We have left Chicken Harbor, otherwise known as Elizabeth Harbour near Georgetown, Great Exuma. After looking at the forecast for what is currently Tropical Storm Chantal, we headed east from Georgetown to Salt Pond in Long Island.
While The Exumas run more in a northwest to southeast direction, Long Island lays just east and runs more north and south. The Grand Bahama Bank sits in between and the southern tip of the Exumas stabs Long Island almost directly in the center of that island, just about where the Tropic Of Cancer lies, and that is where we headed.
When we left the anchorage this morning, we were hailed by another vessel, Island Girl, a sailboat. The captain said that they'd be following behind us, also heading to Salt Pond. We also met another small sailboat on the way out of the cut, a guy we had met during our two weeks in Georgetown. He was heading east too.
Tropical Storm Chantal is developing southeast of this area, and the five day outlook for probability places Chantal just about everywhere in The Bahamas, and most of Florida. There is no running.
Depending on how early Chantal "hooks" to the northwest, we can possibly avoid the majority of the storm by this move we have made. We will be staying north of the storm, maybe, but lots of factors come into play. We'll be watching the forecast with each update. As much as we appreciate our friends' concern about our well being, we want everyone to be rest assured that we get all the alerts we need via email, don't feel obligated to send us what we are already looking at.
Running further east to the Ragged Islands, or Turks and Caicos, would put us well north of Chantal, but running in the open Atlantic Ocean when there are already wind and rainstorms brewing, is not an option. Coming across the shallow Great Bahamas Bank today was strenuous enough.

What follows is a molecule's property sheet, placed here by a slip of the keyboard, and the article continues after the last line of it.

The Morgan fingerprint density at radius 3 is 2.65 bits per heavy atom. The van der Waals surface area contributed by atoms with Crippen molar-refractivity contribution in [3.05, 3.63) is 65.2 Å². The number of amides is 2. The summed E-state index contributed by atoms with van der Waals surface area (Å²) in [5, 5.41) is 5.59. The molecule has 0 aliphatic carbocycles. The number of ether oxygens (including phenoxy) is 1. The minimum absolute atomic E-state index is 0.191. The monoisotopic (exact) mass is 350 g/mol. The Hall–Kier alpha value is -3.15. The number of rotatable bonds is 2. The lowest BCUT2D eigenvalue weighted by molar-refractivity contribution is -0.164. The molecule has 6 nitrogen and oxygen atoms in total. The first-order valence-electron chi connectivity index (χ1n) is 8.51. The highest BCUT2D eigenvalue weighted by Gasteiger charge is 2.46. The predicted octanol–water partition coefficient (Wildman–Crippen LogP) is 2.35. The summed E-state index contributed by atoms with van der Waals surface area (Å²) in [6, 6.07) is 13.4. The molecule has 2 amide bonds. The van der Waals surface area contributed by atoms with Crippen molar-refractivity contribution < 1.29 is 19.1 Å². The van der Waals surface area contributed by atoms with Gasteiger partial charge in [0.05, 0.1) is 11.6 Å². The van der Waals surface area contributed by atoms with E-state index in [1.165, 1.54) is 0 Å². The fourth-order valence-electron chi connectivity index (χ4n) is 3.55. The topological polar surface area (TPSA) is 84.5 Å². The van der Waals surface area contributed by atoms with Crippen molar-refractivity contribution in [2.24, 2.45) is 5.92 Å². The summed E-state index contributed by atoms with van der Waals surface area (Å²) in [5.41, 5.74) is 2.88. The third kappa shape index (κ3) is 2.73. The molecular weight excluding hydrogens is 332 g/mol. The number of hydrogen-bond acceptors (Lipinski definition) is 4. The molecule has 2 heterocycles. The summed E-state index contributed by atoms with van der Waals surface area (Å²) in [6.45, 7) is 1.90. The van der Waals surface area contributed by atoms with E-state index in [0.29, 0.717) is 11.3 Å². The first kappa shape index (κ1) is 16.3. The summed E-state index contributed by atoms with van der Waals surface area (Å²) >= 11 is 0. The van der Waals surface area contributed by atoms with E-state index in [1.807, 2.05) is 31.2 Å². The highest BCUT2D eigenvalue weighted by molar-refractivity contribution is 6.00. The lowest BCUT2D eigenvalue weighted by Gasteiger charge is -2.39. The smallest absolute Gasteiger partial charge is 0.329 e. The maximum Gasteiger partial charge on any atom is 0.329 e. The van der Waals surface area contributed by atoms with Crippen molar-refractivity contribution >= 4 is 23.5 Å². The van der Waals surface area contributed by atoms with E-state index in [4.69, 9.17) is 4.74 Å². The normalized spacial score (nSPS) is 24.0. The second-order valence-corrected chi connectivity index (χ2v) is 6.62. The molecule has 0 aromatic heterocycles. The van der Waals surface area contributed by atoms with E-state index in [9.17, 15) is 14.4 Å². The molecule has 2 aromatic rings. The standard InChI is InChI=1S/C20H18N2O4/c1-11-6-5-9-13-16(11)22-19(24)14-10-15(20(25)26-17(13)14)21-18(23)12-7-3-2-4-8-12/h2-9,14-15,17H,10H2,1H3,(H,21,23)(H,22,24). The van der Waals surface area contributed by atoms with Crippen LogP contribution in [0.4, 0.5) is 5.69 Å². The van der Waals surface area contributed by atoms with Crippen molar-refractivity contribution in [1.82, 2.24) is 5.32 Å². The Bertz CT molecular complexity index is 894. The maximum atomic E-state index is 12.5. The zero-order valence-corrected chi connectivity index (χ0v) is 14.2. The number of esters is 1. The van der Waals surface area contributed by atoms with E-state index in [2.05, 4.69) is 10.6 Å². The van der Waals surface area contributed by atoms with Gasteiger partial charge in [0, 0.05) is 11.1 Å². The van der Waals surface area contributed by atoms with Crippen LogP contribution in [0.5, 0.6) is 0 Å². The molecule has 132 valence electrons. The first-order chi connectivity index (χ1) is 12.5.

The stern harness on the dinghy, (stainless steel cable) is starting to break. I did a emergency repair while underway this morning. The twisted strand cable is nearly broke in two. I'm going to make another harness out of line. It won't be as pretty, but it will be strong.
Our crossing today was almost five hours, and we were pounding headwinds pretty hard for the last three hours. We made our way into Thompson's Bay, and steered Swing Set to the tallest hill along the shores of Long Island, and finally anchored in six feet of calm water, as we are protected from the wind whipped waves by the coast.
We're taking a breather for the rest of today, and then we'll decide if we want to travel twenty one miles north up the coast to Joe Sound, a dandy hurricane hole with a tricky entrance, but sheltered water once entry is gained. The unknown is how many other vessels have the same thing in mind. The hole only holds six boats, and we don't want to be number seven.
As a last resort, we'll stake Swing Set down with three anchors in the best place we can find and seek shelter on the island somewhere. The dinghy would probably be lost if we do that, and the boat may be too, but we aren't riding out a hurricane on the boat unless we are in a hurricane hole, and maybe not even then, but this storm is not predicted to build to hurricane status.
There are a few other boats anchored here, just out from the Long Island Petroleum Company. We stayed away from the other boats as it lessens the chance for calamity if the wind gets crazy.
The next couple of days will tell the tale. We have good Internet here, so I wanted to get this blog posted. We'll be sending SPOT reports to those of the receivers list. Please pass along that we're OK to anyone who you think may care.